THE PRESIDENT: The Tribunal has observed that the witness is using notes whilst giving his evidence. The ruling which I announced this morning was confined to the defendants and did not extend to witnesses. Nevertheless, the Tribunal will allow the same rule to be applied to witnesses. But the evidence must not be read, the purpose of the rule being merely to assist recollection in giving evidence.
[Turning to Dr. Stahmer.] Yes, Dr. Stahmer.
DR. STAHMER: Do you know whether people turned to the Reich Marshal with the request that their relatives should be freed from concentration camps or to help them in their difficulties with the Gestapo?
BODENSCHATZ: The Chief of Staff is the person who can answer that question. I myself only heard that such requests were made to the Reich Marshal.
DR. STAHMER: Did you not have to deal with such requests in the military section?
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BODENSCHATZ: In the military section I had to deal with the requests which were concerned with the Luftwaffe. But they were only requests regarding the arrests of German citizens who stated that they had not been given the reason for their arrest. We also received communications regarding detention, grievances, and also regarding arrests of Jews. Requests of this kind came to me only from Luftwaffe sources or from my immediate circle of acquaintances.
DR. STAHMER: How were such requests treated?
BODENSCHATZ: Such requests were always treated as follows:
Most of the requests, which came from the broad masses of the people, were submitted to the Reich Marshal through the Staff. Those requests that came from the Luftwaffe were presented through my office, and requests that came from the Reich Marshal's relatives or friends, they themselves presented. The Reich Marshal did not refuse his help in these cases. In individual cases he asked the Fuehrer personally for a decision.
In all the cases that I dealt with help could be given.
DR. STAHMER: Did many Jews turn to Goering with requests for help?
BODENSCHATZ: Yes, Jews, and particularly Jews of mixed blood applied to Reich Marshal Goering.
DR. STAHMER: How were these requests handled?
BODENSCHATZ: The Reich Marshal did not deny his help and he gave instructions whenever possible that help should be given.
DR. STAHMER: What was Goering's general attitude to human society?
BODENSCHATZ: In his feelings, thoughts, and actions, as far as human society was concerned, he was a benefactor to all in need. He was always ready to help those who were in need, for instance sick people, wounded, the relatives of those who had been killed in the war and of prisoners of war.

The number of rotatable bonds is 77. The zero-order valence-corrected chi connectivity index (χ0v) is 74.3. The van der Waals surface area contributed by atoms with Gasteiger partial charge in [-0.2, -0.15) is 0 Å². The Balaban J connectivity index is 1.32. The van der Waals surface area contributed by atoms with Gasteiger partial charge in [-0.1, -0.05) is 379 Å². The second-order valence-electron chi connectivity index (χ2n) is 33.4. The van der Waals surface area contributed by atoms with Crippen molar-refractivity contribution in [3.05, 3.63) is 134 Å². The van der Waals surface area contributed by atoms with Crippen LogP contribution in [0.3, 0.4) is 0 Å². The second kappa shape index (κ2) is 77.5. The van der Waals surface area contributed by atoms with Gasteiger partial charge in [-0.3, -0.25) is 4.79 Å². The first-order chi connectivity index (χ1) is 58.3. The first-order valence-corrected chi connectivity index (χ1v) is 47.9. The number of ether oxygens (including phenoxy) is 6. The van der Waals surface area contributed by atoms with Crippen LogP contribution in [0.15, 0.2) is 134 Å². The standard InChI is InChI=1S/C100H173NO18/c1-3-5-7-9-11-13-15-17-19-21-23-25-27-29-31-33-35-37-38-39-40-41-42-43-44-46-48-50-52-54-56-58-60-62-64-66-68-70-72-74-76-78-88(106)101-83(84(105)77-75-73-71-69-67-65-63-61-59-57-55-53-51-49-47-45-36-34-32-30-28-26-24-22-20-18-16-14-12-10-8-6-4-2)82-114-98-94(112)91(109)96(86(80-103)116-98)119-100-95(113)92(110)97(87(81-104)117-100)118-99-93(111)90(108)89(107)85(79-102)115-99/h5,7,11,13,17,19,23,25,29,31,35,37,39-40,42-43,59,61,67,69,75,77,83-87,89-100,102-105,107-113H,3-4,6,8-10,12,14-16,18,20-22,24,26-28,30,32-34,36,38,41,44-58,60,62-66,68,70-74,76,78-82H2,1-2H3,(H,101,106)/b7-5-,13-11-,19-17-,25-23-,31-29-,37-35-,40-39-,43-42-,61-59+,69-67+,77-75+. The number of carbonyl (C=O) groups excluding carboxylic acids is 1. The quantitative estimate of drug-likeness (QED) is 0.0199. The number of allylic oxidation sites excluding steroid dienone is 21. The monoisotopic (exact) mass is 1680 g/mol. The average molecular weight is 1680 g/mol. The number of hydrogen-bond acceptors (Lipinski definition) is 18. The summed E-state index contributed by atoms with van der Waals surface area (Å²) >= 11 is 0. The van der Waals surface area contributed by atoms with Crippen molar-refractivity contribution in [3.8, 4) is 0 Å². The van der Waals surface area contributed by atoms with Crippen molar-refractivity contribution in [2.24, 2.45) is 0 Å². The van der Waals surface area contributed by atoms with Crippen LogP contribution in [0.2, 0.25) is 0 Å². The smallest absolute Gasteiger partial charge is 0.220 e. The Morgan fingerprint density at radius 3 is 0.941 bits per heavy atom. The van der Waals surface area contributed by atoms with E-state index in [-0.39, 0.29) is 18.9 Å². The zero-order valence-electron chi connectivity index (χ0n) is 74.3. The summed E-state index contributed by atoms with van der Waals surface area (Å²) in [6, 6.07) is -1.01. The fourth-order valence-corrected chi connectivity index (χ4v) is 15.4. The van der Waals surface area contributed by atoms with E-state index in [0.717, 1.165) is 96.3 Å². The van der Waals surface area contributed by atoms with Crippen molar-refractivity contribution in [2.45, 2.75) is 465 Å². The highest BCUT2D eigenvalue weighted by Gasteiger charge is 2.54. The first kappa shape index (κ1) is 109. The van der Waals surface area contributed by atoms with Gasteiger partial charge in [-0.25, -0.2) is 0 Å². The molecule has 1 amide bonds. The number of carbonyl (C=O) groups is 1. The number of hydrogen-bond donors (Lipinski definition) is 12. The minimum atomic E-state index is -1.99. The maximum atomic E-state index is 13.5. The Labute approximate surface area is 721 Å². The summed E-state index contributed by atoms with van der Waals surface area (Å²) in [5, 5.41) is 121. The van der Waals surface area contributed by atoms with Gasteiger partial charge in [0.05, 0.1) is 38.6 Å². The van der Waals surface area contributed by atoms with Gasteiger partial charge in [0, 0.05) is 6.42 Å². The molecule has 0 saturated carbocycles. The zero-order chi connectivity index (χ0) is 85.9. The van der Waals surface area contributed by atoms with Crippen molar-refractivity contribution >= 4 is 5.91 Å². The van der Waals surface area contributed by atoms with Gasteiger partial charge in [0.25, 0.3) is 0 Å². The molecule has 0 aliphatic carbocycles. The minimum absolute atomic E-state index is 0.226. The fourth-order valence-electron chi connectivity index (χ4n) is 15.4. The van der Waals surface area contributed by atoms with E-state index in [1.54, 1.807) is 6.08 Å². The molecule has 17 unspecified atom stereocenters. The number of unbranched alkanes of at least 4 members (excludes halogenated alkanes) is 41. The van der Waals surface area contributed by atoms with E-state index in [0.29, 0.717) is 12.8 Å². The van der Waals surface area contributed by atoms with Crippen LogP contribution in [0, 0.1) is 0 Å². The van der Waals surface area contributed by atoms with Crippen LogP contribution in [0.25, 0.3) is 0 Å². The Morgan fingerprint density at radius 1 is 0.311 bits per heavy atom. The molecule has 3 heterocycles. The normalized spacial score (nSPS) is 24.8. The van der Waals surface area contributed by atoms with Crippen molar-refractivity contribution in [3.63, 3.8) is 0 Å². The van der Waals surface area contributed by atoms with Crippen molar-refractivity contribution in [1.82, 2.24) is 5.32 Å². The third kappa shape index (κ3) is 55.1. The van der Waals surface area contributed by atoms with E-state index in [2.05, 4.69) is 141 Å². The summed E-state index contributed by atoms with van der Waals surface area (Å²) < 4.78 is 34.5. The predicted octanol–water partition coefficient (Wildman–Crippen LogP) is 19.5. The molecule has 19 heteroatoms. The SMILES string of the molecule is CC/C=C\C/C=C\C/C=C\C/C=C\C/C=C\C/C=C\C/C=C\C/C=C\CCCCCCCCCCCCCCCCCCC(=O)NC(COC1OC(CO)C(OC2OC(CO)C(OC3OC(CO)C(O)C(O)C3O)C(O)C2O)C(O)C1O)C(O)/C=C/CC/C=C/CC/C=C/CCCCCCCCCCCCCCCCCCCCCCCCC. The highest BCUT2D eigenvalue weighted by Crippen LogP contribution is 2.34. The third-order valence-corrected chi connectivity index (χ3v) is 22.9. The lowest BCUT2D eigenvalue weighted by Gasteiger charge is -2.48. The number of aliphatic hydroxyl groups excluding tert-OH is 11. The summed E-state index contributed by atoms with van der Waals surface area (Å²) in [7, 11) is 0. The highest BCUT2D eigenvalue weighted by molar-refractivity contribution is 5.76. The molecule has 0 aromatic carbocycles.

Care for the working classes was particularly important to him. Here is an example of this: The introduction of miners' compensation. Every miner who had completed 25 years of steady work was to receive over 20,000 marks. This is one of his most important social works.
DR. STAHMER: Did you know of the conditions in the concentration camps?
BODENSCHATZ: I had no knowledge of the conditions in the concentration camps.
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DR. STAHMER: Were the concentration camps spoken of at the Fiihrer's headquarters during discussions with the Fuehrer, or on any other occasion?
BODENSCHATZ: In the Fuehrer's headquarters I never heard the Fuehrer speak about the concentration camps. He never discussed them in our circle.
DR. STAHMER: Was the question of the annihilation of the Jews discussed there?
BODENSCHATZ: No, it was not; not in his discussions with me, at any rate.
DR. STAHMER: Not even in discussions on the war situation?
BODENSCHATZ: No, I cannot remember him ever discussing the annihilation of the Jews in my presence during discussions on the war situation.
DR. STAHMER: Did anyone else there mention anything?
DR. STAHMER: Not Himmler?
BODENSCHATZ: He never discussed the subject with Himmler. I have only heard since being in prison that Himmler's reply to people who spoke to him on this matter was, "What you have heard is not true; it is incorrect." I personally did not discuss this question with Himmler.
DR. STAHMER: Did you know how many concentration camps there were?
BODENSCHATZ: Everyone knew that the camps existed, but I was not aware that so many existed. It was only after the war that I learned the names of Mauthausen and Buchenwald from the newspaper. I only know of the camp of Dachau because I happen to come from Bavaria.
DR. STAHMER: Did you never hear of the atrocities either?
BODENSCHATZ: No, I never heard of the atrocities. The very first time I heard was last year, when I reported to the Reich Marshal -- to be exact it was the middle of March 1945 -- when I reported my departure on sick leave. The Reich Marshal told me during lunch that very many Jews must have perished there and that we should have to pay dearly for it. That was the first time that I heard of crimes against the Jews.
DR. STAHMER: I have no further questions. I can now turn the witness over to the other Defense Counsel and to the Prosecution.
THE PRESIDENT: Does any Defense Counsel wish to ask any questions of this witness?
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DR. HANS LATERNSER (Counsel for the General Staff and High Command of the German Armed Forces): I have only a few questions to ask this witness.